This wasn't a 'national act', I don't think. Probably just another band with another record out on another label from somewhere other than here. Maybe they were the greatest band in the world, but I wouldn't know about that because I'm old and out of the loop, and getting crotchety to boot. The driver, who looked like a bass player, was about 24. There were no stickers on the van, nor the trailer.
I've seen this same set-up in front of many, many clubs here in town on many, many night's drive home from this gig or that, nursing my beloved (but terminally ill) Volvo station wagon home on the rutted roads leading "North" and "East", like an old horse's memory carrying it's drunk, sleeping rider in the low moonlit from the pub late at night. We get going at a good check at about 35mph, the windows down, nicely defrosting, letting me see where I'm at and where I'm going.
I'm always struck by these vans. They're so, well, NICE. I can't help but imagine the luxuries inside. I can't help it because I remember, like a lot of old rock band musicians from back in the day, the kind of crappy vans we used to jury-rig and scatter across the country in.
The first gig's in Scranton, then an all night drive to Atlanta. No problem. We jam Econo.
I'm dangerously close to 'Old Fart' here. Sorry.
In the late 80s and early 90s, I did a lot of touring by van here in the States. This may sound to some as the feeble boast of the usurper, a poseur compared to the 'real' road dogs of the 60s, 70s and early 80s -- but It's all I got. I did get enough of a taste of the old way of doing things to remember what a complete fucking hassle it used to be to tour across the country in an old Ford Econoline van with no heat, plywood bench seats and 5 weeks of band smell to contend with. There were no cell phones, no computers. You had pay phones at truck stops and a xeroxed itinerary and a Rand McNally road atlas to get you as close to Raji's or the Sun Club or the Middle East as possible, hopefully in time for sound check. If something went south on you and the van blew a tire or threw a rod, you might find yourself laid up for a few days waiting on parts in some godforsaken corner of Missouri with just enough change from the last gig to keep everybody in Cheetos, cheap beer and a motel room (if you were lucky).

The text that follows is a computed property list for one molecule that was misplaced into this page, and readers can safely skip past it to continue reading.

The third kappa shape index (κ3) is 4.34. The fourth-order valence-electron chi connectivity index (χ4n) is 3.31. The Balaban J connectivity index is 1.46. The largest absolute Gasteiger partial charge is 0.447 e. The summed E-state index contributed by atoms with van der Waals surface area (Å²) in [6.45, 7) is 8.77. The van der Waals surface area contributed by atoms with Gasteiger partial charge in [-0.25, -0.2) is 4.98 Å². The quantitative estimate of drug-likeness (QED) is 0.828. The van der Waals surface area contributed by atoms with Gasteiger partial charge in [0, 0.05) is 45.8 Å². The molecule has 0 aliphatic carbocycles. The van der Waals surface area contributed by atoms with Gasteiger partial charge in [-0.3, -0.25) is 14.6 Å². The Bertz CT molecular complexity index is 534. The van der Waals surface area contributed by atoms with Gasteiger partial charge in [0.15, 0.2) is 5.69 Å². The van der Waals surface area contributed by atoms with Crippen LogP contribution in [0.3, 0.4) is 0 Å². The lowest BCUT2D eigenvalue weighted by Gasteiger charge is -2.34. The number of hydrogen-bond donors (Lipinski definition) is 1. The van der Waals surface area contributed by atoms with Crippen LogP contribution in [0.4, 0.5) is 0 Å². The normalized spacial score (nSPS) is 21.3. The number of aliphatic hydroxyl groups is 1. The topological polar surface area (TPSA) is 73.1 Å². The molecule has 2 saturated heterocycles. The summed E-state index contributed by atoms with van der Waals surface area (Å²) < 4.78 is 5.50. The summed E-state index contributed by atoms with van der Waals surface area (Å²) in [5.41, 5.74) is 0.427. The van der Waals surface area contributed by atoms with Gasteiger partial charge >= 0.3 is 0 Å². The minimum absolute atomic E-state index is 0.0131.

At the gigs, you'd swap war stories with the other bands on the road, talking about the crazy shit that happens.
You drive for 4 days to get to Cleveland, miss sound check because you took the wrong beltway exit, and the management pulls your slot for the night since you're late and refuses to let you play. The drummer drinks way too much whiskey and beats the crap out of the lead singer, who was navigating.
The van gets broken into in Nashville, the thieves taking a power saw to the 3/4" ply you built the sleeping shelf out of, which is over the equipment. Two guitars gone, busted window. January, and heading North.
I once heard stories from a Babes In Toyland tour where the van was broken into and everything was stolen, I mean everything. They had to borrow clothes as well as gear to play the show that night. This was after the terrifying experience a few days before when the band watched an enormous boulder careening straight at them as the van flew down the interstate at 75mph. I believe it hit them, and they had to cancel a few shows and wait for parts.
The band I was in, Hazel, had a reputation for killing vans. We went through 4 or 5 in the 5 or so years we were together.
But, I digress. All this is just old stories from when I was a kid, out having the time of my life. When I see these new vans driving around, I'm envious of the comfort I'm imagining is inside. But I'm also envious of the that crazy old familiar road time, the excitement of a new town or city every night, looking for a pay phone.